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Convoy HX 126
HMS Burnham's, HMS Burwell's & HMS Malcolm's Reports

HMS Burwell's Report | HMS Malcolm's Report

Received from Roger Griffiths (his source: Public Records Office, Kew).
Some text in the reports was illegible, but from Gordon Campbell I've received an E-mail which helps fill in the illegible gaps.

HX 126 departed Halifax on May 10-1941and arrived Liverpool on the 28th

Page 1 - Ships in HX 126
Orders for ocean and local escorts (SC 31 & HX 126)
Commodore's Narrative of Events (& Tongariro's Report)
General Report / Misc. Escort Signals
HMS Aurania's Report

HMS Burnham's report
To the Senior Officer of 12th Escort Group - dated May 24-1941
(in HMS Malcolm's report, the 12th has been crossed out and replaced by an 8 - in other words, it's to the 8th Escort Group)

May 20
13:00 - Received a report of the torpedoing of the British Security. Directed Mallow to take charge of trawlers and corvettes and proceeded with Burwell, course 218°. Worked up to 26 knots.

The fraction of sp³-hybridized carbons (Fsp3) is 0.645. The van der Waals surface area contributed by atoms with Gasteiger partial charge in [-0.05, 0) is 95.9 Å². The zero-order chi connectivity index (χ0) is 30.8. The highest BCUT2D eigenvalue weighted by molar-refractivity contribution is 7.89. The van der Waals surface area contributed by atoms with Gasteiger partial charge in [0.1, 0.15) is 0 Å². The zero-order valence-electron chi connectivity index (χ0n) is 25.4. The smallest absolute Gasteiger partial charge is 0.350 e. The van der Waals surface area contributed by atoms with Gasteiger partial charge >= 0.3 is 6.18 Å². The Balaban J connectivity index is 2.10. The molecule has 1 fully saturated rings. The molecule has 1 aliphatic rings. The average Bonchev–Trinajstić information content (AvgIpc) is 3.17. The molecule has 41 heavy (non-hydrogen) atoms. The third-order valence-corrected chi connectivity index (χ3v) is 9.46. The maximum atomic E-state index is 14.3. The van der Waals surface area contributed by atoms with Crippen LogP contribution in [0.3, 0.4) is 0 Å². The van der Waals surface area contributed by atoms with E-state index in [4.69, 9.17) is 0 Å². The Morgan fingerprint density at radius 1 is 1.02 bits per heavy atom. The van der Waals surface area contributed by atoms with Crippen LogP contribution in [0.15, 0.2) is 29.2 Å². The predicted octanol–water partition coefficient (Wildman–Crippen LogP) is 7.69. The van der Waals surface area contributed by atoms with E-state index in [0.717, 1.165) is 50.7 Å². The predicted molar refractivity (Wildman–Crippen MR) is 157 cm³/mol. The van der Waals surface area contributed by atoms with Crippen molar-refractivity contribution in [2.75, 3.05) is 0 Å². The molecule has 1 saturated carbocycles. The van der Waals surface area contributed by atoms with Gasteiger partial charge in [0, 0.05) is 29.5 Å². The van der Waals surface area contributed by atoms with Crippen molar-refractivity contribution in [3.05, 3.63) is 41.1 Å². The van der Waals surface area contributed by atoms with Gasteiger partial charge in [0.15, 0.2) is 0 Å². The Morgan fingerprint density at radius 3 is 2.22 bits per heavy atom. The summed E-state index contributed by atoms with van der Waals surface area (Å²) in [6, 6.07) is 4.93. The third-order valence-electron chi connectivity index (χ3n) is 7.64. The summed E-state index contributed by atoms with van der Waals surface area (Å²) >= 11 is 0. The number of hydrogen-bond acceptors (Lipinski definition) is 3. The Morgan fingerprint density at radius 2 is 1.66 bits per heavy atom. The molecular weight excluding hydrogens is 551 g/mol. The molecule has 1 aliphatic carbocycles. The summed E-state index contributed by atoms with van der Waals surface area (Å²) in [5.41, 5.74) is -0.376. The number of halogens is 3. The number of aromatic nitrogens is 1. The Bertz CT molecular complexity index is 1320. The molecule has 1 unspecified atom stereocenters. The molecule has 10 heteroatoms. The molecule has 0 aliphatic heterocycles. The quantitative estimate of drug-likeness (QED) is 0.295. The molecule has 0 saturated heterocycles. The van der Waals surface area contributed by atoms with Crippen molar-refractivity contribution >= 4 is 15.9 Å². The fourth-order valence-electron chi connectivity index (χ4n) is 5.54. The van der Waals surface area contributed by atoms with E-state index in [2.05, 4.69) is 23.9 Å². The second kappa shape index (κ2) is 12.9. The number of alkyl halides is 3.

17:03 - Sighted a ship and altered course towards her on 270°. She proved to be the S.S. Harpagus. She had the crew of the Norman Monarch on board and thought most of the convoy were to the W.N.W. I directed Burwell to search in this direction while Burnham searched further south. Fifteen minutes after leaving Harpagus I received a sighting report of U-boat from S.S. Nicoya and proceeded towards the position at 26 knots at 18:15.
18:30 - Ships were sighted to the Westward but none apparently being Nicoya. I proceeded on to position given.
19:45 - Position was reached, but nothing was sighted. I swept West for half an hour and then turned North. S.S. Dorelian was sighted and I closed on her at 20:45. Set her course 037°, 10 knots.
21:10 - Sighted the tanker Elusa ahead and closed her.
21:55 - Sighted convoy, Burwell in company, 15 ships, course 044°, 8 knots. Had speed reduced to 6 knots while Dorelian and Elusa joined.

May 21
02:00 (about) - When screening on starboard bow of convoy a red flare was sighted. This proved to be from two boats and a raft with 35 survivors from S.S. Harpagus and Norman Monarch. *These were picked up and station regained at 03:15.